Because office tea is complicated enough

My Monday to Friday is always the same. There’s the mad rush in the mornings, making sure that everyone has what they want/need for the day,  the kids to be dressed, fed and teeth cleaned, then dog needs to be fed, watered and walked. My husband usually has left the building long before the morning rush even begins.

In between stepping over the dog, buttering the toast and wiping the toothpaste off at least one child’s clean school jumper I can sometimes manage to slurp some of the lukewarm tea that was made (what feels like) hours ago.

A nice hot cup of tea

It’s no surprise that I live for the moment I get to the office, switching on my computer and eagerly awaiting those first sips of a hot, fresh cup of tea. If I am really lucky someone might have been kind enough to make one and it will be on the desk waiting for my arrival.

This signals the start of 5 whole hours of hot tea, adult conversation and time to eat my lunch with out anyone sticking their fingers in it because they want some! (I wouldn’t be happy if one of my colleagues did that).

A staple part of British office life, the kettle is on regularly. But what are the unspoken rules of who makes the tea?

So many options

 There are several things to consider when thinking of the tea making politics in the office. It is not as straight forward as you might think…..

The people: There’s the ones that put the milk in first. The ones that don’t wash the cups properly, the ones that don’t empty and refill the kettle each time, the person that dumps the tea bags in the sink (or even worse on the side). There’s also the person who couldn’t make a cup of tea if their life depended on it. Then there’s the reluctant one, the one who doesn’t drink it themselves so doesn’t make it for anyone else (even worse is the one who will drink a cup if it’s made for them but wouldn’t choose to make it – so they don’t!)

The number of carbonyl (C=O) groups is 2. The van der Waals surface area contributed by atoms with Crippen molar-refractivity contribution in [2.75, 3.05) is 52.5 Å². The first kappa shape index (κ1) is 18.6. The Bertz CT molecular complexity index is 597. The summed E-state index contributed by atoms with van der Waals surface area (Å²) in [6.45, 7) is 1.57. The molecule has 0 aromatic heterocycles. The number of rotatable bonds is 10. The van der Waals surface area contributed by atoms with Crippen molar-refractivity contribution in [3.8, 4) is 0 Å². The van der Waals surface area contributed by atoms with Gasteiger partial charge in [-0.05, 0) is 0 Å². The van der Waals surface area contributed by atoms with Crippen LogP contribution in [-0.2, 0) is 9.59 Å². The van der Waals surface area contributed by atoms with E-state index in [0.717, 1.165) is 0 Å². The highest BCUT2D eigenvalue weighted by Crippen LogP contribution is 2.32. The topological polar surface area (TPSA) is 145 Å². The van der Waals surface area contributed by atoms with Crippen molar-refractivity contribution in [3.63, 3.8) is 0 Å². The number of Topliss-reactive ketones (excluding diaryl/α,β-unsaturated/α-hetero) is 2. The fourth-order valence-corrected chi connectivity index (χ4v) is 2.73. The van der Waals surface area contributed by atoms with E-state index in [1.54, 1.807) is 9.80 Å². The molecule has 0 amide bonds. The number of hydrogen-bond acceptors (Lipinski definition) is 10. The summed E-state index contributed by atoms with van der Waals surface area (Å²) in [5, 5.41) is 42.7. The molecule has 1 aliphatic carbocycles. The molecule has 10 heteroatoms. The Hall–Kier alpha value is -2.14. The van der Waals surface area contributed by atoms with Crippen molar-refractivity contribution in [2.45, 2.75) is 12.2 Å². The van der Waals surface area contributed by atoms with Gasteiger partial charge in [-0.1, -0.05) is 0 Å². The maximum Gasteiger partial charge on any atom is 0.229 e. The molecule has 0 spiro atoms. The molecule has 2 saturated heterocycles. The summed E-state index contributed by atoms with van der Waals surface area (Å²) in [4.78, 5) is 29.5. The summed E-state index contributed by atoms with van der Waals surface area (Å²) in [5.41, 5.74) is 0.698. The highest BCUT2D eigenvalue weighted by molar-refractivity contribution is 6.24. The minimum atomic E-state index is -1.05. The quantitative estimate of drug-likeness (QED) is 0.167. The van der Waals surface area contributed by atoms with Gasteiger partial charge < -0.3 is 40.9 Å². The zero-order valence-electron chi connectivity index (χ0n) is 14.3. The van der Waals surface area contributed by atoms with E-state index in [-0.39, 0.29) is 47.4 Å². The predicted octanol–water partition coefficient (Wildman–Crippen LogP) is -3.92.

‘How do you like your tea in the morning?’ There are so many types of tea, so many ways of having it, who likes what cup, how many sugars and the all-important question of how do you like your tea – milky or strong?

The benefits outweigh the politics…

 Drinking a cup of tea is a very British tradition. Whenever there is a crisis or bad news, someone comes into your home or office, you can guarantee that someone will rush to put the kettle on.

Tea relaxes, soothes and uplifts our mood it also heightens alertness, banishes lethargy and beats away fatigue; the perfect antidote for a morning of madness and the lukewarm brew at home.

If your business could do with some uplifting, lethargy banishing, mood boosting marketing support get in touch with the team at The Bridge and let’s discuss how we can help you …. over a nice hot cuppa of course!